We had a tour to get to so we made our way across town to Victoria Station. We had to walk quickly — the appointed hour was catching up fast and we had blocks to go, and we arrived at the station a little out of breath and starving. Our afternoon ice cream treat’s calories had long since been burned off, so we “dined” on potato chips and water while waiting for the tour to start.
At seven o’clock we boarded a vintage double-decker bus for our Jack the Ripper and Sherlock Holmes Tour of Haunted London. We rode upstairs even though it was threatening to rain on us, and we did get a little wet but then the weather cleared up. The tour was interesting even though I knew some of the history, but actually seeing the places adds another dimension to the Jack the Ripper stories. Some of the old buildings are gone, but it’s still possible to get a good feel for the urban setting.
Last year I didn’t think I would be interested in this kind of a tour, but I’m glad we went. The bus ride was interesting in and of itself, but having someone point out landmarks was nice. The tour was mostly about the Ripper murders but our guide told us some other stories as well. Sherlock Holmes doesn’t really feature except that it’s the name of a pub where the tour comes to an end.
We were going to visit the pub but by the end of the evening we were exhausted and still feeling the effects of jet lag, so we headed back to the hotel to relax and get ready for Saturday’s outing.
Okay, so I haven’t exactly been on the ball with writing my travel journal. I’m not sure what’s up with that but I guess I just have too many other projects going to be able to sit down and just relax with the writing. We arrived in London on Thursday morning, August 28 and got to our hotel a bit before check-in, so we dropped off our bags and walked up to the British Library. Our hotel was a serviced apartment at Cartwright Gardens, which turned out to be a really good location because it was close to Euston Road and the train stations.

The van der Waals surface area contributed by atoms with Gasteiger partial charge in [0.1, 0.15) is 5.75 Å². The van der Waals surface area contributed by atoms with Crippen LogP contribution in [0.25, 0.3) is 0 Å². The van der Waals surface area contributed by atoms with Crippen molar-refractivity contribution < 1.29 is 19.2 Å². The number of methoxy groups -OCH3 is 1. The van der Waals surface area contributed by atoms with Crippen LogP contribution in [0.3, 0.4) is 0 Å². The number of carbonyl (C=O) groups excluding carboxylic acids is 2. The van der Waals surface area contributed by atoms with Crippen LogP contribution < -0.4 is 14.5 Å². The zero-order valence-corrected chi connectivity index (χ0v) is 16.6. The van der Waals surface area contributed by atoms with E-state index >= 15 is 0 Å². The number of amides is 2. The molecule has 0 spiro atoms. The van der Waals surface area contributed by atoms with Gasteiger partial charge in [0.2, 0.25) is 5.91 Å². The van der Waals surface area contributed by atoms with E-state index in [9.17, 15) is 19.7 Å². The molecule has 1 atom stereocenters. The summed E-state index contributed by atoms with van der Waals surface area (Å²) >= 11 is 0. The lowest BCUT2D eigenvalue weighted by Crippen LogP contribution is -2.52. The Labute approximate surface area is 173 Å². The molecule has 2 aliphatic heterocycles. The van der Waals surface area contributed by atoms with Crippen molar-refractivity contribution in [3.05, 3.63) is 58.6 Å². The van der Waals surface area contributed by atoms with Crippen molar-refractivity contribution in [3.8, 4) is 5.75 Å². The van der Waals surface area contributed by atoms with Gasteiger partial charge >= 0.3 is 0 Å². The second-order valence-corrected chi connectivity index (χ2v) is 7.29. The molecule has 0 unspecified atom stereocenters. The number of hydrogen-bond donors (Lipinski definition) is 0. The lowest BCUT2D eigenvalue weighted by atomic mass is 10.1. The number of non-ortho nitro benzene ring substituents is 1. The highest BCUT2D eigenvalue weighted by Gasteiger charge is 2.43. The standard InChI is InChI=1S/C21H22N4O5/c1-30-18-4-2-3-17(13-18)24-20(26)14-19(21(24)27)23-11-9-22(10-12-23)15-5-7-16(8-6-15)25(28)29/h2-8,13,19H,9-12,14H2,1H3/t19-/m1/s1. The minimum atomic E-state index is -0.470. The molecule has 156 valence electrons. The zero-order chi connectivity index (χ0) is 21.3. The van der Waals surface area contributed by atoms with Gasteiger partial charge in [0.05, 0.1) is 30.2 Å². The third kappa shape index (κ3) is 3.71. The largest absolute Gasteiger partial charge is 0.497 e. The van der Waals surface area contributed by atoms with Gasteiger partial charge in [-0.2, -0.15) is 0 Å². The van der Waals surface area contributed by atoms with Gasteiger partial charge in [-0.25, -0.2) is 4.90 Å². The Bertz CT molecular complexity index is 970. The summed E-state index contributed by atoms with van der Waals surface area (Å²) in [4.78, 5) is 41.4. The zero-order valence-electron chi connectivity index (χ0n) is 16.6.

Neither of us slept very long on the plane and by the time we arrived at the British Library it was probably around 1:00 p.m. local time, which would be 6:00 p.m. in Washington. Essentially we’d be up since seven-ish the previous morning with a few half-hour naps and I would say we were running on adrenaline. A half hour into the library tour it hit us just how tired we were, but we managed to look at some exhibits anyway. The Magna Carta was not on display but we did see the Gutenberg Bible, some Leonardo da Vinci drawings, and a piece of fabric from a Zeppelin, among other items. I would love to go back and get a reader’s card and disappear into the stacks for a few weeks!
We got a few souvenirs from the library museum store (I’ve got a neat London skyline ruler and some books – yes – imagine that!) and headed back to the hotel to check in, then I showered, got dressed in fresh clothes, and we both promptly sprawled on the bed and slept for about three hours. I didn’t want to “waste” the time sleeping since I was in tourist mode, but I have to say the nap was really necessary. Once we’d recharged we felt pretty good and went out to dinner at a pub and did a bit of walking before turning in for the night. I think the nap fended off jet lag because the next day I felt pretty normal.